November 14, 2012
A story this week about the municipality divesting land that may be
contaminated with septic waste is disconcerting. If the Ministry of the
Environment has expressed concern regarding a municipal road allowance
that sits on a flood plane, the municipality should encourage the source
of the problem to rectify the issue, and help him or her achieve that.
That is the role the municipality should be playing in this scenario,
for the greater good of the residents and the water body and aquifer
that could be impacted by such waste.
Washing its hands of the situation by simply selling the land is not
what we expect from a public sector body. Municipal council and staff
are entrusted with our money to ensure our environment is clean, and the
health and safety of residents protected.
While we think it is great of council to try and get top dollar for
municipal land, of greater importance is the fact that there may be some
contamination issues that ought to be addressed.
Municipal governments have become so concerned with liability that it
seems they’re forgetting about their mandate. Again, to ensure the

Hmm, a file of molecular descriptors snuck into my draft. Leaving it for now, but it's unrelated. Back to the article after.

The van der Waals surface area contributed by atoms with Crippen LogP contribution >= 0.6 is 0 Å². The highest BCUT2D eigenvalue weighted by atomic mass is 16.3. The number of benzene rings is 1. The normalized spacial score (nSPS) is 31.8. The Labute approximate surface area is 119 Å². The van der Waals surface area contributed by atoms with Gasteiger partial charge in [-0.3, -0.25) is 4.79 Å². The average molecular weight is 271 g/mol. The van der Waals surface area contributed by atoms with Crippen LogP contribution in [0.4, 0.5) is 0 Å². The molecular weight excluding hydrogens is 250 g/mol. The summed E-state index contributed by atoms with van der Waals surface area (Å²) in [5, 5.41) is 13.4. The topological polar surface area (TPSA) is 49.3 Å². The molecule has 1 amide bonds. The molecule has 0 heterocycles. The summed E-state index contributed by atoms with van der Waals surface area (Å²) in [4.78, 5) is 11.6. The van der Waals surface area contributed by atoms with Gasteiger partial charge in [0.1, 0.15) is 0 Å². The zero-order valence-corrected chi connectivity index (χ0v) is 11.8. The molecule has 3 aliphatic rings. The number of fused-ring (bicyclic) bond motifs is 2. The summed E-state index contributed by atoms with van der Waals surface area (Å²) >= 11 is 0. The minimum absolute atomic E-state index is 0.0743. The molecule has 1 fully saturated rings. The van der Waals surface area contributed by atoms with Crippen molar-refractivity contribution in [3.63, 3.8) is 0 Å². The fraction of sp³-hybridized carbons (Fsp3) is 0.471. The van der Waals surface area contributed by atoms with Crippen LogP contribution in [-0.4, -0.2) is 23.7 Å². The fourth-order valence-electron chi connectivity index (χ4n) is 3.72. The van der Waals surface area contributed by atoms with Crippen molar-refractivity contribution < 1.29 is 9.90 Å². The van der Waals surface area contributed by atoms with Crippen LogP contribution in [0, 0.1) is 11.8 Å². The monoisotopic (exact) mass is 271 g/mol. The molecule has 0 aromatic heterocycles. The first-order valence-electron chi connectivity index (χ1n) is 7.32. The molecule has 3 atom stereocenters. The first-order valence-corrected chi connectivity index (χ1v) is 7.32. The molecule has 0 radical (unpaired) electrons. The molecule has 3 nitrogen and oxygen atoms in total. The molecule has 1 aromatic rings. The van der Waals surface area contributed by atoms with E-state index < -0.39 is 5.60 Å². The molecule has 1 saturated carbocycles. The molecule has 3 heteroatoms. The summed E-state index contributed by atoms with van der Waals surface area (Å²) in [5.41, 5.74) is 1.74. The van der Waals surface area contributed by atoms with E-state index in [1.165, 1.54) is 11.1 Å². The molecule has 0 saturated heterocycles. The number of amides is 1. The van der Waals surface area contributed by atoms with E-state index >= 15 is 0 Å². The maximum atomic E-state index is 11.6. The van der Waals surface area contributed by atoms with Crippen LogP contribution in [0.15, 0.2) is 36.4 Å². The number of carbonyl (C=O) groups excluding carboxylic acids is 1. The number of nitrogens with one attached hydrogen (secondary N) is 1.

safety and health of their residents and conduct planning and building
approvals with the same in mind.
Environmental and health hazards should not be ignored by simply selling
the land, and we believe that if systems have failed, the municipality
also has to take responsibility.
The monitoring of septic systems is something the municipality should be
undertaking, especially when it concerns a rural business and a
property the Ministry of the Environment has already expressed concern
Long-term sustainability is also important when it comes to planning and
building approvals. When septic systems are approved, staff should
ensure that such systems are effective into the future and impress on
landowners what their expected shelf life and capacity might be. That is
why we expect municipal employees to ensure their knowledge of building
materials and septic and well water systems is up to date. It is
important that they’re aware of new building codes and when building
products are either discontinued or taken off the market and why.
Muskoka has a lot of builders. Some are very good and others not so
much, and that is why our building inspectors and other municipal staff
should be worth their weight in gold. We want them to take courses and
ensure that their inspections and approvals are conducted with
knowledge, prudence, fairness and care. That, after all, is what our tax
dollars pay them for.
This article is for personal use only courtesy of cottagecountrynow.ca - a division of Metroland Media Group Ltd.